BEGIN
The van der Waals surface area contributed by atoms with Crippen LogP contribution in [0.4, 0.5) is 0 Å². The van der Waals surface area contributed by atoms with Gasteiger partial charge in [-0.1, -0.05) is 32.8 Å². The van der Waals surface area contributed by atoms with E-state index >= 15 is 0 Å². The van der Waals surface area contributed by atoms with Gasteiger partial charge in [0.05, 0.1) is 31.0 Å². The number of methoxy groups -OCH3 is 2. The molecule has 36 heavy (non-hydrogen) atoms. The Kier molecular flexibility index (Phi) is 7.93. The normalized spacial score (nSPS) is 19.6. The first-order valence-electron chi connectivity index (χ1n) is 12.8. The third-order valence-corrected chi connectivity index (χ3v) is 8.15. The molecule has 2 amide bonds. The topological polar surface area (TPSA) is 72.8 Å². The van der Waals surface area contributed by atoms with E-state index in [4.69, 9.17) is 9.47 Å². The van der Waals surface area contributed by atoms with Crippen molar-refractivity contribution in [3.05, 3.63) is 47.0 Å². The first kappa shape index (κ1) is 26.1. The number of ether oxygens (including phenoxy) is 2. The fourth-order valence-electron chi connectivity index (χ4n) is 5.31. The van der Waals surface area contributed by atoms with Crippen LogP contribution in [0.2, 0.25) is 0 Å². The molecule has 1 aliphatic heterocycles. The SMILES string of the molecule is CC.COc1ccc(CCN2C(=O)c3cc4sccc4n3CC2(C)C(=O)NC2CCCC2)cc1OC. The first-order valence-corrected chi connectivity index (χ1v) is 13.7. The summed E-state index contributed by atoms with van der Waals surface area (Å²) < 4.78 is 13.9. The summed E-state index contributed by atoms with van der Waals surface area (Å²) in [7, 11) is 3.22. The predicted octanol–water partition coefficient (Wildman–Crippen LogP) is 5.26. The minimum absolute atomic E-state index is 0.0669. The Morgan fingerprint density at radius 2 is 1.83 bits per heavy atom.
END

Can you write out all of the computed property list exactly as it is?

The van der Waals surface area contributed by atoms with Crippen LogP contribution in [0.4, 0.5) is 0 Å². The van der Waals surface area contributed by atoms with Gasteiger partial charge in [-0.1, -0.05) is 32.8 Å². The van der Waals surface area contributed by atoms with E-state index >= 15 is 0 Å². The van der Waals surface area contributed by atoms with Gasteiger partial charge in [0.05, 0.1) is 31.0 Å². The number of methoxy groups -OCH3 is 2. The molecule has 36 heavy (non-hydrogen) atoms. The Kier molecular flexibility index (Phi) is 7.93. The normalized spacial score (nSPS) is 19.6. The first-order valence-electron chi connectivity index (χ1n) is 12.8. The third-order valence-corrected chi connectivity index (χ3v) is 8.15. The molecule has 2 amide bonds. The topological polar surface area (TPSA) is 72.8 Å². The van der Waals surface area contributed by atoms with E-state index in [4.69, 9.17) is 9.47 Å². The van der Waals surface area contributed by atoms with Crippen molar-refractivity contribution in [3.05, 3.63) is 47.0 Å². The first kappa shape index (κ1) is 26.1. The number of ether oxygens (including phenoxy) is 2. The fourth-order valence-electron chi connectivity index (χ4n) is 5.31. The van der Waals surface area contributed by atoms with Crippen LogP contribution in [0.2, 0.25) is 0 Å². The molecule has 1 aliphatic heterocycles. The SMILES string of the molecule is CC.COc1ccc(CCN2C(=O)c3cc4sccc4n3CC2(C)C(=O)NC2CCCC2)cc1OC. The first-order valence-corrected chi connectivity index (χ1v) is 13.7. The summed E-state index contributed by atoms with van der Waals surface area (Å²) < 4.78 is 13.9. The summed E-state index contributed by atoms with van der Waals surface area (Å²) in [7, 11) is 3.22. The predicted octanol–water partition coefficient (Wildman–Crippen LogP) is 5.26. The minimum absolute atomic E-state index is 0.0669. The Morgan fingerprint density at radius 2 is 1.83 bits per heavy atom.